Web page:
Sometimes I’m just mad at society for fighting one another and so I create a light-hearted story about coming together (When Life Gives You Lemons, Make Grape Juice). I hope that the people who watch my films can in some way find themselves in the characters, that my stories can help them along in their journeys in discovering who they are.

I love the soundtrack for Bloom, the mix of modern and old to compliment the initial storyline. How did you pick which songs to be part of the film, and what is your favourite song right now?

I’m glad you appreciate the soundtrack! Not to be biased here, but I’m very obsessed with it too! The songs I used in the film have all been meaningful to me in some way. Monica Riskey (credits for Gluten Free and Honey Jack Butterflies) was my favorite queer artist when I had just come to terms with my sexuality. I wasn’t out to the world yet, but I was out to myself. All of her songs have such a strong sense of pride in wlw love, and that was exactly what I needed when I couldn’t share my pride with anyone else.

Barbra Streissand’s People is from my favorite musical of all time– Funny Girl– and I wanted Flor to represent me in that way. Clairo’s Sofia represented exactly what I was feeling when I was still questioning. Her album in general, Immunity, means a lot to me– it put words to my feelings that I couldn’t quite put words to myself (special recognition to Bags and Impossible). 

The last song, If by Kat Edmonson was a song I had loved since early 2019. When I was writing the script for Bloom, I realized how perfectly the lyrics fit with the storyline and how Flor felt at the end of the story: (If a detour through the park lures you further to the dark / Where against a beating heart you feel a spark go through you / If by then you still remember who you were on your way to / I’ll be waiting for you if you do). The old to modern contrasts in the songs represents how we are in a constant battle with our old and present self. Sometimes we wish we could go back in time to when things were simple, to when feelings didn’t complicate everything.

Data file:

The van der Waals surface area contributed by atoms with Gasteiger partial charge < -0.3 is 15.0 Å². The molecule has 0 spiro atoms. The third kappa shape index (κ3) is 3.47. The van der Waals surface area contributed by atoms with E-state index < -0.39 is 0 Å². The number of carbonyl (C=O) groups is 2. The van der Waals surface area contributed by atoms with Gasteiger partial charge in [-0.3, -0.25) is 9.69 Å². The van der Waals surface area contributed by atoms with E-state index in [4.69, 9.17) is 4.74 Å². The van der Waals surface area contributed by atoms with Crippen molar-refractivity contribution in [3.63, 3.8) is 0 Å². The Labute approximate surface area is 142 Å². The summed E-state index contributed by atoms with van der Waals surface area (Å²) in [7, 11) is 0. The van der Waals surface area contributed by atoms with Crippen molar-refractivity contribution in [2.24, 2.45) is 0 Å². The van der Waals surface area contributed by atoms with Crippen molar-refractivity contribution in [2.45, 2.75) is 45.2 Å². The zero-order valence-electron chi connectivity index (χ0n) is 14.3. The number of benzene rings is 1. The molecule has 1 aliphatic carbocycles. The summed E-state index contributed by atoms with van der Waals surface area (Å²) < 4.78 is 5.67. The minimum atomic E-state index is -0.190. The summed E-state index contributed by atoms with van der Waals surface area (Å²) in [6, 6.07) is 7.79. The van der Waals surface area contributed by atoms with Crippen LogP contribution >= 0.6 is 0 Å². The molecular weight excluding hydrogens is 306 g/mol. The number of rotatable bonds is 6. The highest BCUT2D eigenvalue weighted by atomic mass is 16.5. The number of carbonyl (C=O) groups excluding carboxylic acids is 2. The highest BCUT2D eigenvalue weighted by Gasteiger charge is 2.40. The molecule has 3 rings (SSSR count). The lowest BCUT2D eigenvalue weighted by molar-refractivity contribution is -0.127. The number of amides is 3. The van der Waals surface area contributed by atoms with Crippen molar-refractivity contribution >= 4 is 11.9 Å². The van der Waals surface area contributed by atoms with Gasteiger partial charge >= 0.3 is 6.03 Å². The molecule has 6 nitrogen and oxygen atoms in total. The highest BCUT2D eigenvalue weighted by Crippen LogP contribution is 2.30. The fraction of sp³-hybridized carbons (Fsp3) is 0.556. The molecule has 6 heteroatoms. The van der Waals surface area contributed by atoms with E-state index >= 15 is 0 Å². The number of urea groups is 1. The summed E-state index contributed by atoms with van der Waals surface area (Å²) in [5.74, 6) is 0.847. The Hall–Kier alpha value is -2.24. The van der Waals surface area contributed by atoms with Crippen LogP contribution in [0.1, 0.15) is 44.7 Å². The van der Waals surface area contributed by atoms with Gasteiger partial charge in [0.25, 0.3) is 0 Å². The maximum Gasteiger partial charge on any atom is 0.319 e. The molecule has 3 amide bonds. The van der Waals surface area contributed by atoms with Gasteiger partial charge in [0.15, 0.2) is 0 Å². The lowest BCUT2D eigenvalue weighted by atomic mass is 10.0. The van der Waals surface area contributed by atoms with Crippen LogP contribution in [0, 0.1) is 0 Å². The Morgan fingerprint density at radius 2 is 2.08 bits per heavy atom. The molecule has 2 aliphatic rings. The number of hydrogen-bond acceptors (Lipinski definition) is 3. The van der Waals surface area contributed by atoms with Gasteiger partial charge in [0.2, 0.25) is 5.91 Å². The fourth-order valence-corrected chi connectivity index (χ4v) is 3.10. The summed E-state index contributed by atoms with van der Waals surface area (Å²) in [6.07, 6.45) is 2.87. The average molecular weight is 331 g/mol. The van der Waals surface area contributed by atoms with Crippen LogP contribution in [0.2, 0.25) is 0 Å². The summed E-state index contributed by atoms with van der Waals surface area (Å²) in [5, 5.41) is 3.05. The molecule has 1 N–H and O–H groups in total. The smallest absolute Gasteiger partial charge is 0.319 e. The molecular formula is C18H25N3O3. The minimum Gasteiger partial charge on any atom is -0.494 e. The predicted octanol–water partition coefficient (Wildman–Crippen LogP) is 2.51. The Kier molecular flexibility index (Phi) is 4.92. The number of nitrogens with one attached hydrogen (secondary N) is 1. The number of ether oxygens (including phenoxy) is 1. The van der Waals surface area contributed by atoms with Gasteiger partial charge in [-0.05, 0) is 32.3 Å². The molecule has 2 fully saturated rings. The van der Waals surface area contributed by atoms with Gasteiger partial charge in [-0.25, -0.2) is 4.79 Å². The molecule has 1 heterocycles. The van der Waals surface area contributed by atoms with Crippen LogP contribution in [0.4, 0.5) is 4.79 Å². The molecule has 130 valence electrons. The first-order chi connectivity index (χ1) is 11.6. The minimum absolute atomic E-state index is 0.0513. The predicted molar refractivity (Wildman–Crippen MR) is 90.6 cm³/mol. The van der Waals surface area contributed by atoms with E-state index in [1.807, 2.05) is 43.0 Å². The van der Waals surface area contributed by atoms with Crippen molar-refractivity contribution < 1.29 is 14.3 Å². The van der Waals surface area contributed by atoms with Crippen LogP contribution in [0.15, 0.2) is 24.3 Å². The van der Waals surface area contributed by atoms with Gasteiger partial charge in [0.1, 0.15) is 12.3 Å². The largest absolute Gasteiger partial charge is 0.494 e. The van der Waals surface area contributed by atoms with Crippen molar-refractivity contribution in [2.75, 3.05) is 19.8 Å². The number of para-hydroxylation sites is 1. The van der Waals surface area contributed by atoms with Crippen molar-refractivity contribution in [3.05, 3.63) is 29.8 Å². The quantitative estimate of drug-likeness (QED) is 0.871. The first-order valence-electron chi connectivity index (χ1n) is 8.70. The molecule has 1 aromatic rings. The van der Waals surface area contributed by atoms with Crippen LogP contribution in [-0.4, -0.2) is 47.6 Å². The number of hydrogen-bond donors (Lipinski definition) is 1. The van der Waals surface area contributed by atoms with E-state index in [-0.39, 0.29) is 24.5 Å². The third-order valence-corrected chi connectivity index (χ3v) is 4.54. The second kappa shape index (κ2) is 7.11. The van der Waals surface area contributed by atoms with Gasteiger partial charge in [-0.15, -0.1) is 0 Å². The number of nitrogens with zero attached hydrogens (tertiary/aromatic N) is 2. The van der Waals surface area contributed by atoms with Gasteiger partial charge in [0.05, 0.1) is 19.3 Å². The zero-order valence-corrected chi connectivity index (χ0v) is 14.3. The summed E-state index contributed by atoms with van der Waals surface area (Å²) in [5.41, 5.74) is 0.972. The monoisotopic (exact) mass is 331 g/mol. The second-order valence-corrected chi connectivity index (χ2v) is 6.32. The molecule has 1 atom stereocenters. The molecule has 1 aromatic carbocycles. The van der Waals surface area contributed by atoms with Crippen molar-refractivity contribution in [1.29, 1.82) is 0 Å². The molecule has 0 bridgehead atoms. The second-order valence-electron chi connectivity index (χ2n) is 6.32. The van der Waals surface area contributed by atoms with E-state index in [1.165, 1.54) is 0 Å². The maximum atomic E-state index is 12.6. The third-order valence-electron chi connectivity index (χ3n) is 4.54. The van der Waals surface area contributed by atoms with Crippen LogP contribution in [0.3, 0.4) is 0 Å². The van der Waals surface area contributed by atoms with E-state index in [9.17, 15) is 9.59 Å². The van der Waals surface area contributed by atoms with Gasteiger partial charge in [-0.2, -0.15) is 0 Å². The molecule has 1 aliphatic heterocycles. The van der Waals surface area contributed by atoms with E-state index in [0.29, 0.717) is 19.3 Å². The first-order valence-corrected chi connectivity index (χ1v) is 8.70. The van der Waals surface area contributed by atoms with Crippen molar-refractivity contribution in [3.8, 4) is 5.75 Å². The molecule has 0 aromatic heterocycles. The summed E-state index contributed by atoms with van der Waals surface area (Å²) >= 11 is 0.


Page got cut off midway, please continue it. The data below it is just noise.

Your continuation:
But to answer your last question, my favorite song at the moment would have to either be Serotonin by Girl in Red or Walk You Home by Sir Chloe <3

Many others and I discovered you and Bloom through a tiktok video which as I’m writing this has received 66k views. It means that people don’t need big budgets or ideas to promote their films, just a hook and a push up the social media algorithm. How does something like this help filmmakers, or possibly hinder them?

Social media is such an amazing tool to boost films and other projects like small businesses.

Social media– especially TikTok– helps get filmmakers the reach from the audience they are looking for. Using the right hashtags and sounds is very important. I for sure would not have gotten this much traction for Bloom without TikTok. It’s amazing what the algorithm can do.

I’ve had people tune in for the premiere from France, Argentina, and Brazil. It’s insanely amazing that people all over the world saw our viral TikTok and were invested enough to watch from their time zone.

I love your Instagram page and how creative you are. What’s your next project?

Thank you so much!! I currently don’t have any big independent film projects to produce, but @m_ariahisabella and I have recently connected and we’re thinking of collaborating on something soon!

However, in the meantime, I also plan to create a short film / music video to one of my favorite songs. It won’t be as big of a production as Bloom for sure, but I will be looking for two actors 🙂

It’s lovely to meet you at the start of what I can see is a beautiful and art-filled career! What dreams do you have for your future?

Oh gosh I have so many! At some point in my life, I want to be working with Netflix or A24 as a writer-director. My lifetime dream would be to create something with Céline Sciamma, who is my biggest filmmaking inspiration. I also hope to travel the world and collaborate with other young filmmakers.

Thanks for chatting with me Gracie!

Thank you for having me! Sending much love <3